A Duty To Dock Pay

By Alison Stein Wellner Jun 1, 2005
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HR Magazine, June 2005 For employers, court orders to garnish wages create yet another legal vulnerability.

It was late on a Friday afternoon when the phone on Jeannie Barrineau’s desk rang. The voice on the line was frantic: “The sheriff’s in my office. He’s going to arrest me!” Barrineau’s heart started pounding. “I don’t want to be the reason that this guy goes to jail,” she thought.

At the time of this call about five years ago, Barrineau was working at a payroll outsourcing company in Florida. The employee’s wages were being garnished for child support, and he explained that the money was deducted from each paycheck. “But the sheriff’s saying I didn’t pay!” he told her, panic-stricken. “Put the deputy on the phone,” she said. She punched up the employee’s records on the computer and tried to figure out what had gone wrong. “This is just the last thing you want to see happen,” she thought.

It was one of your more dramatic moments in wage garnishment—an area typically just part of the HR routine. When an employee owes a debt and fails to pay, a court issues an order to the employer for money to be garnished straight out of the employee’s paycheck and forwarded to whoever is owed the money.

In any mid-size or large company, at least a few employees’ wages are being garnished, says Linda Crow, SPHR, principal with Corporate Performance Strategies, a human resources consulting firm in Atlanta that works with companies on garnishment issues. Garnishments are likely to stay a part of the HR routine for the foreseeable future, as the level of consumer indebtedness in this country shows no sign of decline.

But the drama of Barrineau’s story highlights the strange situation that garnishment can create: It puts HR smack in the middle of an employee’s messy personal finances. Wage garnishment also puts the company in an unusual legal position. Although the employee owes the debt, it’s the company that receives the court order. If the employer does not comply, or does not withhold the correct amount of money, the company is liable—sometimes for the entire amount the employee owes, plus penalties.

For the company, wage garnishment creates an additional legal vulnerability: Employees whose wages are being garnished have special legal protection at both the federal and state level. Take out too much money or make an adverse employment decision, and you could be subject to lawsuits and fines. Of course, if you take out too little, you’re also subject to legal action.

While the late Friday phone call was stressful for Barrineau, who is now a senior client service coordinator at a different firm, Oasis Outsourcing in Pensacola, she was probably lucky that the sheriff didn’t come knocking at her door.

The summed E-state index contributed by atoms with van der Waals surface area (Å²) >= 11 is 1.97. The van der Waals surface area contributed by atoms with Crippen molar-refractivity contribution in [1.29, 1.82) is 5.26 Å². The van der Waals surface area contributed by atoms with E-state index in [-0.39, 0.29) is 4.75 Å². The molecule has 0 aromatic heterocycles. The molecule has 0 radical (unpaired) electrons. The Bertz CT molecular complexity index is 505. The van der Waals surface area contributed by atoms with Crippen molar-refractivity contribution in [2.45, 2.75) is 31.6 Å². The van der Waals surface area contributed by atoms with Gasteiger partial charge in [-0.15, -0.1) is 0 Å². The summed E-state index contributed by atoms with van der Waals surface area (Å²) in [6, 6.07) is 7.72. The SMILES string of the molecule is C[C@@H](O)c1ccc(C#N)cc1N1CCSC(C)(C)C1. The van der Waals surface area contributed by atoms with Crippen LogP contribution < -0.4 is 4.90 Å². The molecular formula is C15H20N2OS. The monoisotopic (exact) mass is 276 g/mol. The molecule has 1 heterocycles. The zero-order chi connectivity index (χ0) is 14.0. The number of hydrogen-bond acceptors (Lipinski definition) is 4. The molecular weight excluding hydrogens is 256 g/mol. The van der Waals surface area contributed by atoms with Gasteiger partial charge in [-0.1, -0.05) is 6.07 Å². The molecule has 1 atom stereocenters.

So, how do you keep the legal drama on television—and out of your office?

Know Your Limits

First, know the legal requirements. “Garnishment law is a curious mix of federal and state law,” explains Scott Humphrey, partner at the law firm Kilpatrick Stockton in Charlotte, N.C. For example, the Federal Consumer Credit Protection Act limits the amount subject to garnishment. The general federal rule is that a garnishment may not exceed either 25 percent of disposable earnings or whatever an employee earns that’s in excess of 30 times minimum wage, whichever is less. And what are disposable earnings? Everything the employee earns after required deductions, such as FICA and taxes, but before such voluntary deductions as union dues, contributions to retirement accounts, health insurance premiums and so forth, says Humphrey. Some states may set the limits lower than that.

On the federal level, child support and alimony are an exception to this rule. Federal law says that up to 50 percent of a worker’s disposable earnings can be garnished for support payments if the worker is supporting another spouse or child, or up to 60 percent if the worker is not. An additional 5 percent may be garnished for support payments more than 12 weeks in arrears, according to the U.S. Department of Labor.

Certain bankruptcy and tax court proceedings also are exempt from the 25 percent rule, so it’s best to check with a lawyer if you receive a garnishment order that exceeds 25 percent of an employee’s paycheck or the “30 times minimum wage” rule.

Again, states may set lower limits.

State law also may govern which entities are allowed to garnish from a paycheck, says Humphrey. Some states limit garnishments to child support, alimony and unpaid taxes. Others allow garnishment for delinquent student loans or other debts. In Alabama, for instance, an employee’s paycheck can be garnished to pay restitution for crime victims, says Burton Falk, legal research manager at LRN, a Los Angeles-based firm specializing in corporate ethics and compliance. His company compiled a report on every state’s garnishment law. “You can’t assume that because you know one state’s law, you know another state’s law in this area,” says Falk. “There are differences—both small and large—and it’s best not to try to generalize.” An attorney can guide you.

For employers, these limits pose a problem if a judge orders an employee to pay more than the legal maximum. That’s why it’s important to double-check the court’s assumption of how much the employee is being paid, says Humphrey. Courts generally base their orders on several pay stubs, and while mistakes are rare, they do happen. If the company informs the court of the mistake, says Humphrey, the court will change its order to take into account the lower figures.

The legal maximum for garnishment more often creates a problem when an employee’s wages are being garnished by multiple orders. If that’s your situation, the total amount might exceed the legal maximum. It’s up to you to make sure the employee is not being garnished too much—and also to let the court know immediately if any garnishment order can’t be legally complied with.

When an employee has several garnishment orders and not enough available wages to cover them, state law generally determines the priority in which garnishments should be paid, says Jennifer Price, an employment lawyer at Morgan Lewis & Bockius in Miami. Priority “is generally based on the order in which they are issued, with the exception of support orders and a few others,” she says. Federal law also may affect the priority.